Source: Thursday, November 09, 2006, by Torsten Ove, Pittsburgh Post-Gazette [1]

The two Carnegie Mellon University students who tried to break into Heinz Field early Sunday morning were released from jail yesterday after their $1 million bonds were reduced to zero.

Sudeep Paul, 21, of New York, and Anand Shankar Durvasula, 20, of California, are free on their own recognizance after the district attorney's office told Common Pleas Judge Cheryl Allen they're no threat to anyone.

The two students embraced family members inside the entrance to the Allegheny County Jail as they were released at 8 p.m. One of them broke into tears. They did not comment as they walked away from the jail with their families.

A city magistrate set their $1 million bond on his own without input from the district attorney's office, the U.S. attorney's office or the Joint Terrorism Task Force, which responded to the breakin attempt because of a threat to NFL stadiums last month.

Yesterday the district attorney's office said neither man has a record and both are enrolled as students at Carnegie Mellon. After consulting with the FBI, prosecutors said there is "no evidence" the two were engaged in any acts of terrorism.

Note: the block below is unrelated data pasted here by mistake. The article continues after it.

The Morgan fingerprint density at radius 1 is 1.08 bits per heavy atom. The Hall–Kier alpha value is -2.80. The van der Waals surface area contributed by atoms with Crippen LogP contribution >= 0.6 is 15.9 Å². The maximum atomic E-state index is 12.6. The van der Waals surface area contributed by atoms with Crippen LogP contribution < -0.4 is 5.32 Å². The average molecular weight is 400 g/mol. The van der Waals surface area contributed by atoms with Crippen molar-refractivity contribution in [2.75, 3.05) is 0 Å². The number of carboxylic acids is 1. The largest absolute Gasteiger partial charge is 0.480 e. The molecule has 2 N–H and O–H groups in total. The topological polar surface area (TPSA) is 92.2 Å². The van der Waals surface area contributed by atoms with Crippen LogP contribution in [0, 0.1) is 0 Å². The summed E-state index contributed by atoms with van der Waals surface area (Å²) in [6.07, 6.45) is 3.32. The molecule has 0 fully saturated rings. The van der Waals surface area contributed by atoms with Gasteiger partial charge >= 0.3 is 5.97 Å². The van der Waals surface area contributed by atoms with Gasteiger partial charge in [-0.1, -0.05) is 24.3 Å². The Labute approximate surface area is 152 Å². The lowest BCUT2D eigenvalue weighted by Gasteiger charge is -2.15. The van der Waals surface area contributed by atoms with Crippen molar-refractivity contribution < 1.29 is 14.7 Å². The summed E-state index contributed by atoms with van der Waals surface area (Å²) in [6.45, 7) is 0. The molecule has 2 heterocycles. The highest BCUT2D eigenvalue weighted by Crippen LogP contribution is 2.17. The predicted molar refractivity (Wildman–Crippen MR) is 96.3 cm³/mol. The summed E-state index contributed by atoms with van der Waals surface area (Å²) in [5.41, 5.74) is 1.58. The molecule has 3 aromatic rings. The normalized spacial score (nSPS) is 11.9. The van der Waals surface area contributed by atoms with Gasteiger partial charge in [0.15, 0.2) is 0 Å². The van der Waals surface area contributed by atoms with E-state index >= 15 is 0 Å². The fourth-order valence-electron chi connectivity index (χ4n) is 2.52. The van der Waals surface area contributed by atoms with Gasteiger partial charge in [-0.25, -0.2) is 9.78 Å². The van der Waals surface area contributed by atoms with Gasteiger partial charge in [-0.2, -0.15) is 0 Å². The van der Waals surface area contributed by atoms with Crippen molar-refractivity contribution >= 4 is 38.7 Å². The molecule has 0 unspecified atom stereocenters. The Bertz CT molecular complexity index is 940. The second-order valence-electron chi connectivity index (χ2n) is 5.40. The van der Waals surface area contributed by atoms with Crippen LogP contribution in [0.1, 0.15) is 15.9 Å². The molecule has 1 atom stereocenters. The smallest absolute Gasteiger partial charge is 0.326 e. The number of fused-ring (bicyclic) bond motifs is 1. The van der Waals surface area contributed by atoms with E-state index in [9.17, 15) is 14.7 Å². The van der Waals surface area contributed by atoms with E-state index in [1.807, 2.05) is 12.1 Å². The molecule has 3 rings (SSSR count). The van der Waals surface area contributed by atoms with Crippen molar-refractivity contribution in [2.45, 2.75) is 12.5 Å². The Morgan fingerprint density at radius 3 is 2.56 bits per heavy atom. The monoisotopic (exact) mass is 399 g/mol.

The case never left local jurisdiction despite the response of the task force, which is made up of local, state and federal agencies.

Caroline Roberto, Mr. Paul's lawyer, and William F. Ward, Mr. Durvasula's lawyer, presented letters from Carnegie Mellon's dean of students saying both men are welcome back as students in good standing.

The lawyers said the men are anxious to get back to class.

Ms. Roberto characterized the arrests as a "mistaken apprehension by law enforcement" and said it was a "testament to his character" that Mr. Paul cooperated with authorities so that any threats to homeland security could quickly be ruled out.

Yet the two men did tell police and security guards two stories about why they were there, and they didn't surrender immediately when confronted.

When guards approached them trying to scale a service gate at 1:48 a.m., they started to walk away. City officers from the North Side station detained them.

They first said they were scoping out their seats for the game. Then they said were there to shoot the end of a music video on the field.

Security cameras showed that they had also entered the stadium earlier through a door that hadn't fully closed, but then left for some reason, only to try later to scale the fence using a chair.

They also left their video recorder in the Lexus sport utility vehicle they drove to the scene.

Mr. Paul's parents, who appeared in court, had no comment. Mr. Durvasula's family did not appear.


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